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21st-Century Judaism – An Action Plan
First off, every Jew gets a T-shirt. That’s a gimme. Every Jew – from the last Yid still in Ethiopia to the biggest hedge-fund trader on Wall Street. T-shirts solidify community. They tell the world that “we are one.”

The drop in the world Jewish population is both a plus and a minus in this campaign to bring T-shirts to every Jew. On the one hand, the economies of scale on such a giveaway are not as good as they would have been before the Holocaust, Stalin’s purges, and rampant assimilation. On the other hand, this disadvantage is offset by today’s lower delivery costs.

T-shirts are merely the skin of 21st century Judaism. There is also the inner Jew to consider. We know from our high holiday liturgy that tefilah, teshuvah and tzedakah – prayer, repentance and charity – can avert the severity of the Divine decree. We don’t know what that means, but it is an imperative that people will take seriously if they know there’s a prize at the end.

Action Step 1: Tefilah (Attendance)
Everyone who comes to synagogue for services walks out with a goody bag – small plastic toys, a Pez dispenser, pencils, candy and other chazzerei from the Dollar Store. Synagogue regulars, those who attend, say, 10 times a year, will be invited to a special kiddush where they’ll be treated to a McDonald’s Happy Meal.

Action Step 2: Teshuvah (Action)
Each month, every congregant will commit in writing to how many mitzvot they plan to perform. As they perform these religious commandments they note them on a check-off sheet. At the end of the month they turn the sheet in to the synagogue. Those who have met their goal will receive a certificate for a free Pizza Hut personal pan pizza.

Action Step 3: Tzedakah (Money)
Anyone who writes a check, say, six times a year, will be invited to a free screening of the latest DreamWorks animation on a special movie night. Associating acts of charity with DreamWorks co-founder Steven Spielberg – director of "Schindler’s List" and the force behind the Holocaust Oral History Project and the Shoah Foundation – will encourage larger acts as the individual Jew comes to think that he or she could be another Spielberg, or Schindler.


Now some might say that a $10 donation isn't as important as a $1 million donation. That’s a fair argument. So to encourage bigger numbers, synagogues should adopt the “PBS Paradigm.” Tzedakah of at least $72 makes the donor eligible to receive a tote bag; $360 would qualify you for a coffee mug – one that says “Don’t Know Why You Feel Guilty” or  “Yiddisha Cup” or “Jewcy.” Your choice. A gift of $1,000 or more entitles the donor to a copy of Mandy Patinkin’s beloved CD, Mamaloshen.

 

Synagogue regulars will be honored with a McDonald's Happy Meal.


Toward a Broad-based Strategy Targeting Budget Challenges
Even if successful in bringing Jews closer to their heritage, these action steps will not solve the greatest problem facing synagogues today: The need for more money. Fortunately, public schools already provide a proven model that congregations can readily emulate: corporate partnerships.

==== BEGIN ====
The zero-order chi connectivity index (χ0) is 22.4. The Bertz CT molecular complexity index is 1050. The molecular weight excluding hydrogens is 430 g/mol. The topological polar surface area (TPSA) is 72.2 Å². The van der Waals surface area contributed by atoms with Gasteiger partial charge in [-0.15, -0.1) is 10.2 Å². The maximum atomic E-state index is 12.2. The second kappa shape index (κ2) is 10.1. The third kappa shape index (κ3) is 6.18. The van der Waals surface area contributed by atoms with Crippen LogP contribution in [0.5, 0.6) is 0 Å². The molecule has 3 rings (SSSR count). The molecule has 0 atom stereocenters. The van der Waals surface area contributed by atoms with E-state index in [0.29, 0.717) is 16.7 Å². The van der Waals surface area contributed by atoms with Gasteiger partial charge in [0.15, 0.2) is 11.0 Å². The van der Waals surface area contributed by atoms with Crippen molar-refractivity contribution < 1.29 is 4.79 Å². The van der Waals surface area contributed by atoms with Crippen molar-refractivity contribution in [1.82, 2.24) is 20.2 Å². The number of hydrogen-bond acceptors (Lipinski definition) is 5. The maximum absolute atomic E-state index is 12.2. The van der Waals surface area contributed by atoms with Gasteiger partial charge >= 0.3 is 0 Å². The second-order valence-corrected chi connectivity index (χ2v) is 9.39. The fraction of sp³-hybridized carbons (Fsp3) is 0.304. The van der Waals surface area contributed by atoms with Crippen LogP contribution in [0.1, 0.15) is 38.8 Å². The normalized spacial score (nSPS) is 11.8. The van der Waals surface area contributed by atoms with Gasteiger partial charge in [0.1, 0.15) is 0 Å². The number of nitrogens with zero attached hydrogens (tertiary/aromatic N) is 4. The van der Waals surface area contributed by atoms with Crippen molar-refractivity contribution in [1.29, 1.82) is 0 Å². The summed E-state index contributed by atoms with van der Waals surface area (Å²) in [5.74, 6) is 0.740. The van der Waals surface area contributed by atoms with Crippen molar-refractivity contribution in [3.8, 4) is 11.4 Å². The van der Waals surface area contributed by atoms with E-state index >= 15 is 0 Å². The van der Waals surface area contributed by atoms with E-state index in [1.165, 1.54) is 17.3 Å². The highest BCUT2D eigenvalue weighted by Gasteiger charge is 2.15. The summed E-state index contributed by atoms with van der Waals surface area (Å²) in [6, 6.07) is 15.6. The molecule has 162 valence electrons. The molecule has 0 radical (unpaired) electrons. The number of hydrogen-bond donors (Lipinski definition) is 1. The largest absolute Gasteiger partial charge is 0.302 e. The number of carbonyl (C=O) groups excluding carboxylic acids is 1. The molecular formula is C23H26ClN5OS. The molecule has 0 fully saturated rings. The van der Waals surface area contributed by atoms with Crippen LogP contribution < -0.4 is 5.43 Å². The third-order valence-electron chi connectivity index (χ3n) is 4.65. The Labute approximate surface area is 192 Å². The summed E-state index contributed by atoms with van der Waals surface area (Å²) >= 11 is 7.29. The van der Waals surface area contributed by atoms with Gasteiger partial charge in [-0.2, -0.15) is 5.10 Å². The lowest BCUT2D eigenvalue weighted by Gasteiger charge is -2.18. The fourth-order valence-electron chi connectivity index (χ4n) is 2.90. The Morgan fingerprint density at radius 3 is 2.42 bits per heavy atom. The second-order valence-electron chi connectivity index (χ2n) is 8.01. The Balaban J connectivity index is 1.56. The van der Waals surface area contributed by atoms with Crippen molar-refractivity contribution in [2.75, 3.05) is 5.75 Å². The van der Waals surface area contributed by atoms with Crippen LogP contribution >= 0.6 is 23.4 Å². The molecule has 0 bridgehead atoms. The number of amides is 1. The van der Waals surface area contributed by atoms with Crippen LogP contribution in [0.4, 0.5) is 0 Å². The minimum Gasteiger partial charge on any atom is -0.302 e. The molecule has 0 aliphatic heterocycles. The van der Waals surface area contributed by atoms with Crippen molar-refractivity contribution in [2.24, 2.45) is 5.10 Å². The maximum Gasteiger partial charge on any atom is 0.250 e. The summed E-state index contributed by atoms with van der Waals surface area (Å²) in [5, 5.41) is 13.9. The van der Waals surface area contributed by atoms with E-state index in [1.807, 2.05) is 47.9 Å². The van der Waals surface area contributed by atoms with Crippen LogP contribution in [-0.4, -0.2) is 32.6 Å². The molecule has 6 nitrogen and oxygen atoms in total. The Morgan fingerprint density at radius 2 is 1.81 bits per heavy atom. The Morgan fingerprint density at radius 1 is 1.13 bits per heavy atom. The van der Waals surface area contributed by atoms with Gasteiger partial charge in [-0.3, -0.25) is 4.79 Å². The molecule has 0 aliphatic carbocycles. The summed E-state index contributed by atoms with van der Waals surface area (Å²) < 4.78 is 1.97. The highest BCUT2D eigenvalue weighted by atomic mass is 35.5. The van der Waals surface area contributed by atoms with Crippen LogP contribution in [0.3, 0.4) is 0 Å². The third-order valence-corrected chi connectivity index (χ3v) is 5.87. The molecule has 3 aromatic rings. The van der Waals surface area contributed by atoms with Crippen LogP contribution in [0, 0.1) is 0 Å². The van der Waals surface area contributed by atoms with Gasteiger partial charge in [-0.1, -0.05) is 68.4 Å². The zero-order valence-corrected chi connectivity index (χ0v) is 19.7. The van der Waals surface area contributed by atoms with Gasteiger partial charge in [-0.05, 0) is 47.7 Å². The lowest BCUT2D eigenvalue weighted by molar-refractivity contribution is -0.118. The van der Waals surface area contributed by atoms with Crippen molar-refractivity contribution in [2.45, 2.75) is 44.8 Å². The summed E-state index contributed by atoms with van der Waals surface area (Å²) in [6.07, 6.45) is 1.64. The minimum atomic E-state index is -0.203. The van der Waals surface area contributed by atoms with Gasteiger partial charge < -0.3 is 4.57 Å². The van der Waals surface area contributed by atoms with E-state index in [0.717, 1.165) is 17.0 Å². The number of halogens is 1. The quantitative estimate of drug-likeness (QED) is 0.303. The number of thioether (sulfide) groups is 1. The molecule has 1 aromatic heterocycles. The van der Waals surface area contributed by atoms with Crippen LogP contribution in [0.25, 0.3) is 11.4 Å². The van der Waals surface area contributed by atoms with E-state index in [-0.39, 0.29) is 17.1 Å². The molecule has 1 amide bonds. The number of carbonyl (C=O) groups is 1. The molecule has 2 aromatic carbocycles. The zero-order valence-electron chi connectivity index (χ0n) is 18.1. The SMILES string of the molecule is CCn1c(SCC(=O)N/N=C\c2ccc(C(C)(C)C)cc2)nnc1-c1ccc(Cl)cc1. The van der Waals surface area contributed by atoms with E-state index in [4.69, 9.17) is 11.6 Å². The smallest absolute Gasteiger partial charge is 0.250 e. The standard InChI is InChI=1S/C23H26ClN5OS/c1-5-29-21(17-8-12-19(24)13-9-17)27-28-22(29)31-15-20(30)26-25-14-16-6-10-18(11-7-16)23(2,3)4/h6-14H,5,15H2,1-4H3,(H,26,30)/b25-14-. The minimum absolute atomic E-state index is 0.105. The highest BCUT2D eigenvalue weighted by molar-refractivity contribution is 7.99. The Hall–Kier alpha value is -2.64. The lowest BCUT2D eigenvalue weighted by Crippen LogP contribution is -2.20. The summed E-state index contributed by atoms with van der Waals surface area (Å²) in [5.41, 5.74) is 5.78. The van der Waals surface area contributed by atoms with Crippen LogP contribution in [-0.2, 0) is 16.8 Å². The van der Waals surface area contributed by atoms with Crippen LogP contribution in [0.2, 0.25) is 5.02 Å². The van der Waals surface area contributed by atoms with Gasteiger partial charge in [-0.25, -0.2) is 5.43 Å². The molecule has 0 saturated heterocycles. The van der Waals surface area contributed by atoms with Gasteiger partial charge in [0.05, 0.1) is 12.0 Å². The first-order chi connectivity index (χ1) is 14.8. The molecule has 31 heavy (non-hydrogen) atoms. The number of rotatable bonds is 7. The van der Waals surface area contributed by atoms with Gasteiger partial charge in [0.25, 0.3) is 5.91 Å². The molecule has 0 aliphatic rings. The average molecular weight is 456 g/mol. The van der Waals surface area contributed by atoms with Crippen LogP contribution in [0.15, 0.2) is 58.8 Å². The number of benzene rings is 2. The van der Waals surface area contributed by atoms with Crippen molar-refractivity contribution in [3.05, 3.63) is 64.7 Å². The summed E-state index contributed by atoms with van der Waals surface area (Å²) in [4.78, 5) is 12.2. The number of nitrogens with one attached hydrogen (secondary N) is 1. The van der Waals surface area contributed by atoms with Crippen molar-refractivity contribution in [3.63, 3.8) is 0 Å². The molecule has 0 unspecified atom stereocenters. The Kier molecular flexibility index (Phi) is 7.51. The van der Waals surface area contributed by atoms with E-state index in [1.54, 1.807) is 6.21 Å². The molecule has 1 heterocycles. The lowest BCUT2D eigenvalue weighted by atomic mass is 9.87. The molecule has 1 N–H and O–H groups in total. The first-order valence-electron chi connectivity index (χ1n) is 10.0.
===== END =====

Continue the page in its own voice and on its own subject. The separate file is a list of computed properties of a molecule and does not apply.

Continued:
Consider:

The long-established Jewish custom of accompanying each religious action with the eating of food provides an untapped opportunity for savvy companies. Vending machines for snacks and drinks have brought schools as much as $100,000 a year, according to the National Conference of State Legislatures' Health Policy Tracking Service. Imagine what they could do for Temple Emanu-El or Congregation Beth Shalom.

A study published in the Journal of the American Dietetic Association found that of the snack foods sold in school vending machines, candy (42 percent), chips (25 percent) and sweet baked goods (13 percent) accounted for 80 percent of the options. Of 9,723 snack slots in all the vending machines surveyed, only 26 slots contained fruits or vegetables.

On balance, this menu is healthier than the average kiddush spread which, while it has a higher percentage of sweet baked goods, is not balanced by the presence of fruits or vegetables, which generally aren’t eaten.
 

 

Synagogue gift shops provide the perfect location for the kind of convenience store that Westside High School in Omaha set up. Through its exclusive beverage deal with Pepsi, the school has brought in more than $800,000 over seven years. Imagine what the sisterhood could do with that kind of money


Corporations can also fill another need by providing free classroom materials. Maxwell House pioneered this religio-commercial partnership years ago with its time-honored (and free) Haggadot. This marketing idea was so successful that, in many Jewish families, the idea of switching to a Haggadah that you have to pay for and which uses English that people can actually understand amounts to apostasy.

Now it’s time to stretch the religious school education director’s budget by introducing Proctor & Gamble’s "Changing," an educational booklet which teaches girls how to use Always brand sanitary pads. The booklet would certainly be useful in a unit about niddah, or the menstrual cycle. A lesson on Israel would come to life with the screening of a Hershey Foods video called “The Chocolate Dream Machine,” that teaches vocabulary and geography while making product references and showing how chocolate is made.

These are necessary steps to ensure a viable Jewish future, and should be taken in great haste. Who, after all, doesn’t love Israel? Or chocolate?


Copyright © 2007 by David Holzel


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